London’s High Court plans to hold a full hearing in September on efforts by Abu Dhabi-listed Dana Gas to restructure $700m of its Islamic bonds, sources familiar with the case said on Wednesday.
The sources were speaking after a High Court judge heard legal arguments from Dana Gas and Deutsche Bank, which is representing investors in the Islamic bonds, or sukuk.
Dana Gas declared the bonds invalid last month, saying they were no longer compliant with changing interpretations of the Islamic sharia code and had therefore become unlawful in the United Arab Emirates.
The company said it was halting payments on the mudaraba-style sukuk and proposed that creditors exchange them for new Islamic bonds with lower profit distributions.
The judge upheld an interim High Court injunction blocking holders of the bonds, which are due to mature in October, from enforcing claims related to the securities against Dana Gas, the sources said.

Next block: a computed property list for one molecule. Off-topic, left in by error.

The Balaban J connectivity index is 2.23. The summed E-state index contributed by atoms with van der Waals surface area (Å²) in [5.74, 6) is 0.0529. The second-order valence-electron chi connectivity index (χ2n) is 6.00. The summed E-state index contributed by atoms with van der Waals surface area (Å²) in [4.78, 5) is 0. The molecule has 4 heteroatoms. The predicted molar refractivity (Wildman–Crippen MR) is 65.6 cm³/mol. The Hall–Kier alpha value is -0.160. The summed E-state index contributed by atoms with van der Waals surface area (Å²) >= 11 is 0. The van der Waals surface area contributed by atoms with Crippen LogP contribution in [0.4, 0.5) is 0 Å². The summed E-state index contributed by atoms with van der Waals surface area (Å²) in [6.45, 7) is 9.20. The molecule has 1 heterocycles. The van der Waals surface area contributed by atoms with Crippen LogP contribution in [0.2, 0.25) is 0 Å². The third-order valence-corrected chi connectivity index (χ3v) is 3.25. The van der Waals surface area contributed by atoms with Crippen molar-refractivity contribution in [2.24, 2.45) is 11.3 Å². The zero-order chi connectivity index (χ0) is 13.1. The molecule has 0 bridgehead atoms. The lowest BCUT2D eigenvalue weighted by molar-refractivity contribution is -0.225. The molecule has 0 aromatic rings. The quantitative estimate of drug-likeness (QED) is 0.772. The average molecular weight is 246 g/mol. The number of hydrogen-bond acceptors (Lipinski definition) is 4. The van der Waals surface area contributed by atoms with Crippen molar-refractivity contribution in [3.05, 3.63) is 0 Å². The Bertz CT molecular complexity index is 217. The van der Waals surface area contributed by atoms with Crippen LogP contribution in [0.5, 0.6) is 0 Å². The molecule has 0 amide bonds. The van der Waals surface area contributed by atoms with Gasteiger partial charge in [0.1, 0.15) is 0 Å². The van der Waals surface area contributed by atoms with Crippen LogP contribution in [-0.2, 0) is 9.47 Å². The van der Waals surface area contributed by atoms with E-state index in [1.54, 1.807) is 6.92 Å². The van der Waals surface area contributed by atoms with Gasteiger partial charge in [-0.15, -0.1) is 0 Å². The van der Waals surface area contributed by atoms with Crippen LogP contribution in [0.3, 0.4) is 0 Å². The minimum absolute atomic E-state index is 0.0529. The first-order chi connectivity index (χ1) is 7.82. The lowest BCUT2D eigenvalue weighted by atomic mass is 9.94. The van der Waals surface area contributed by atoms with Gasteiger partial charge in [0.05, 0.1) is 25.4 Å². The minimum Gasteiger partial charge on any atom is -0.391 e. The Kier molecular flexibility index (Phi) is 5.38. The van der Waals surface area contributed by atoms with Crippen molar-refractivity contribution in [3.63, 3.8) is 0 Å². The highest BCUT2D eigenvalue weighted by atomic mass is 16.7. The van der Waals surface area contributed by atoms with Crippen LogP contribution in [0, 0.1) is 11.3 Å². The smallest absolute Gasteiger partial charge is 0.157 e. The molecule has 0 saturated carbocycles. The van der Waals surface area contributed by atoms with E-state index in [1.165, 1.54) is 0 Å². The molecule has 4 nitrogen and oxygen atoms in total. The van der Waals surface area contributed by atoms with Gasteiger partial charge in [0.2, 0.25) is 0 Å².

However, he imposed restrictions on asset sales by Dana and its ability to raise more debt or pay dividends. He also ordered Dana to cancel an injunction in a court in the emirate of Sharjah and seek a stay of proceedings there, the sources said.
Dana obtained that injunction, which blocks claims for payments on its sukuk, last month when it applied to the Sharjah court to have the bonds declared unlawful and unenforceable.
The case has worried the Islamic finance industry as it has raised the prospect that other firms with Islamic debt could justify not honouring obligations by claiming sharia-based financial standards had changed since the debt was issued.